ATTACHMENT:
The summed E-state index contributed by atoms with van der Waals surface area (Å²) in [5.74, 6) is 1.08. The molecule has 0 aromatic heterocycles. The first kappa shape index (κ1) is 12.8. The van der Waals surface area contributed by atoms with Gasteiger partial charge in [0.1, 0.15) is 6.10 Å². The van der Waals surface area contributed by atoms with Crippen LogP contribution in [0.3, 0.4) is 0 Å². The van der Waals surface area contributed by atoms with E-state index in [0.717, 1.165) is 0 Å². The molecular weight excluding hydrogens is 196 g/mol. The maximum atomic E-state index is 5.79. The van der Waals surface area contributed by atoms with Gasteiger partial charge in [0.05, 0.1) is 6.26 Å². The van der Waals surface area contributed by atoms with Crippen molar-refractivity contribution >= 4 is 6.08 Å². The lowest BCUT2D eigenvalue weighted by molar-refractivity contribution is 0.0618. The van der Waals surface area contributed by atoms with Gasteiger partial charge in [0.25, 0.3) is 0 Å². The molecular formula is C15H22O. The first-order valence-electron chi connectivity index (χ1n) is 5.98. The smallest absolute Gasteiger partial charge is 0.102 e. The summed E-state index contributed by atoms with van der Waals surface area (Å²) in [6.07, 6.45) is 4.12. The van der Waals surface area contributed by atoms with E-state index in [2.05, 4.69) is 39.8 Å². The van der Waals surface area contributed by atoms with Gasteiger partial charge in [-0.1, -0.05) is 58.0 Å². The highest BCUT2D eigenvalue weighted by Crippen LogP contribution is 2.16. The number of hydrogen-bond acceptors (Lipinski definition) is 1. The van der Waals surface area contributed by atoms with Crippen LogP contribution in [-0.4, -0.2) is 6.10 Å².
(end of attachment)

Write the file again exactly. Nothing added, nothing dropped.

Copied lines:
The summed E-state index contributed by atoms with van der Waals surface area (Å²) in [5.74, 6) is 1.08. The molecule has 0 aromatic heterocycles. The first kappa shape index (κ1) is 12.8. The van der Waals surface area contributed by atoms with Gasteiger partial charge in [0.1, 0.15) is 6.10 Å². The van der Waals surface area contributed by atoms with Crippen LogP contribution in [0.3, 0.4) is 0 Å². The van der Waals surface area contributed by atoms with E-state index in [0.717, 1.165) is 0 Å². The molecular weight excluding hydrogens is 196 g/mol. The maximum atomic E-state index is 5.79. The van der Waals surface area contributed by atoms with Gasteiger partial charge in [0.05, 0.1) is 6.26 Å². The van der Waals surface area contributed by atoms with Crippen molar-refractivity contribution >= 4 is 6.08 Å². The lowest BCUT2D eigenvalue weighted by molar-refractivity contribution is 0.0618. The van der Waals surface area contributed by atoms with Gasteiger partial charge in [0.25, 0.3) is 0 Å². The molecular formula is C15H22O. The first-order valence-electron chi connectivity index (χ1n) is 5.98. The smallest absolute Gasteiger partial charge is 0.102 e. The summed E-state index contributed by atoms with van der Waals surface area (Å²) in [6.07, 6.45) is 4.12. The van der Waals surface area contributed by atoms with E-state index in [2.05, 4.69) is 39.8 Å². The van der Waals surface area contributed by atoms with Gasteiger partial charge in [-0.1, -0.05) is 58.0 Å². The highest BCUT2D eigenvalue weighted by Crippen LogP contribution is 2.16. The number of hydrogen-bond acceptors (Lipinski definition) is 1. The van der Waals surface area contributed by atoms with Crippen LogP contribution in [-0.4, -0.2) is 6.10 Å².